A newly-released body cam video (below) shows a white police officer repeatedly using a stun gun on a black man who is in handcuffs in Balch Springs, Texas, on April 28, 2016.
An unidentified source sent the video to KDFW after an ex-Balch Springs police officer killed a 15-year-old African-American boy, Jordan Edwards, in an unrelated incident on April 29, 2017.
New York Daily News columnist and activist Shaun King tweeted the stun-gun video on May 16 with this caption: “This is the same sadistic Balch Springs Police Department that murdered #JordanEdwards tasering a handcuffed Black man for the fun of it.”
Balch Springs Police Chief Jonathan Haber expressed to KDFW his concern about the source of the video leak, and how it makes his officers look. Haber has refused to release police body cam video of Jordan’s death, reported The Washington Post.
The stun-gun video begins with the police responding to a call about a man waving a gun. Marco Stephenson is seen kneeling on the sidewalk with his hands behind his head when the police arrive.
As the 39-year-old black man complies with officers’ demands, a BB gun is kicked away by a cop. Stephenson tells the police that he is allowed to have a BB gun.
An officer tells Stephenson that he is being arrested based on the perception of a third party: “That’s the thing. It’s their perception that counts. They perceived it as a threat, so you are under arrest.”
Police handcuff Stephenson, and cut a backpack off his shoulders; a spitting sound is heard.
“You better watch it, Marco,” a cop tells Stephenson, who replies: “I spit a toothpick in the grass.”
A sergeant then uses a stun gun on Stephenson, who falls on the ground and is further stunned with the weapon.
The sergeant shouts: “Don’t pull away! You understand? You understand? Don’t pull away! You understand? Don’t pull away! You get it? You get it? Are you going to straighten up? Because I ain’t playing with you today! Do you understand?”
The sergeant’s actions were reportedly questioned by his own officers.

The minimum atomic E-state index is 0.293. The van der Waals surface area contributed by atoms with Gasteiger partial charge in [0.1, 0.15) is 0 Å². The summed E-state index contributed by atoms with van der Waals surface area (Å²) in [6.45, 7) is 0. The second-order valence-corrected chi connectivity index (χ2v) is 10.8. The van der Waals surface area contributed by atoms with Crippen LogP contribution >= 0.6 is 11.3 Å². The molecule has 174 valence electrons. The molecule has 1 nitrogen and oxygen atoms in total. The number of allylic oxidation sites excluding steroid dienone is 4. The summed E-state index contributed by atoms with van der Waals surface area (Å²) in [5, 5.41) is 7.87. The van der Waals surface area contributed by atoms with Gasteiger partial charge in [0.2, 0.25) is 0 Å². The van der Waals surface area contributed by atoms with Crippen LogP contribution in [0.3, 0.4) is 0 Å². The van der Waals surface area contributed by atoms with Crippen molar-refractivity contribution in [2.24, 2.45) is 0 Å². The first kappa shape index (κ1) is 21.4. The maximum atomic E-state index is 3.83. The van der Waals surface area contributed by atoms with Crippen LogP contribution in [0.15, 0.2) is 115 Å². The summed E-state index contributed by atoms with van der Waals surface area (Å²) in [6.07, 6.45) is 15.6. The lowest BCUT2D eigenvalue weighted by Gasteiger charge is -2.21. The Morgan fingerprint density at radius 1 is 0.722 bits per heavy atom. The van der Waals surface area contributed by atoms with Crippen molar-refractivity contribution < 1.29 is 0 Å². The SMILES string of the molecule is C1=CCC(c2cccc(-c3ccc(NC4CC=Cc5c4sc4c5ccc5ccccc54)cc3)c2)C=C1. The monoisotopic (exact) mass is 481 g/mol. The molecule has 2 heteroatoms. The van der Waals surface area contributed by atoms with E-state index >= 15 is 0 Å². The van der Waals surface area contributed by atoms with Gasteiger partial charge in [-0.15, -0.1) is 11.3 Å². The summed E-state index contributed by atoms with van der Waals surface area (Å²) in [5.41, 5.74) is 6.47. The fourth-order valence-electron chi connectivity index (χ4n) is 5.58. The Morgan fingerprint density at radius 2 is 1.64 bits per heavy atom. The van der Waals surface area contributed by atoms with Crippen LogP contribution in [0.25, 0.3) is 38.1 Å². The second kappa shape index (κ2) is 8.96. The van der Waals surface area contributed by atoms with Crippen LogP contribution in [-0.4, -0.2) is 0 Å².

“We looked at it,” Haber said. “At the end of the day, they did the right thing. They brought it to our attention.”
According to Haber, the video was reviewed by the Dallas County DA’s Public Integrity Unit, Texas Rangers and Professional Standards.
“We decided together that this was an administrative issue, and not a criminal issue,” Haber added.
According to Haber, the sergeant was subsequently reprimanded, and placed on a “no contact with the public” status until he completes courses on anti-bias, conflict resolution and responding to mental health calls.
Haber did not say if Stephenson was charged with a crime for the incident, or share the name of the sergeant, but did take the liberty of sharing Stephenson’s criminal past.
“He’s been handled 37 times through Dallas County — 37 offenses,” Haber said. “He’s been arrested or booked into the Dallas County Jail 17 times. He’s been booked in through our facility 19 times and I think 33 separate offenses.”
Haber said on May 1 that he gave the wrong information about the fatal police shooting of the teenager, noted The Washington Post:
I unintentionally [was] incorrect when I said the vehicle was backing down the road … in fact I can tell you that I do have questions in relation to my observation [of] the video. After reviewing the video, I don’t believe that [the shooting] met our core values.
“We just hope people understand and realize that we’re out here doing these things,” Haber told KDFW. “We’re out here actually policing ourselves and making sure we’re doing the right thing.”
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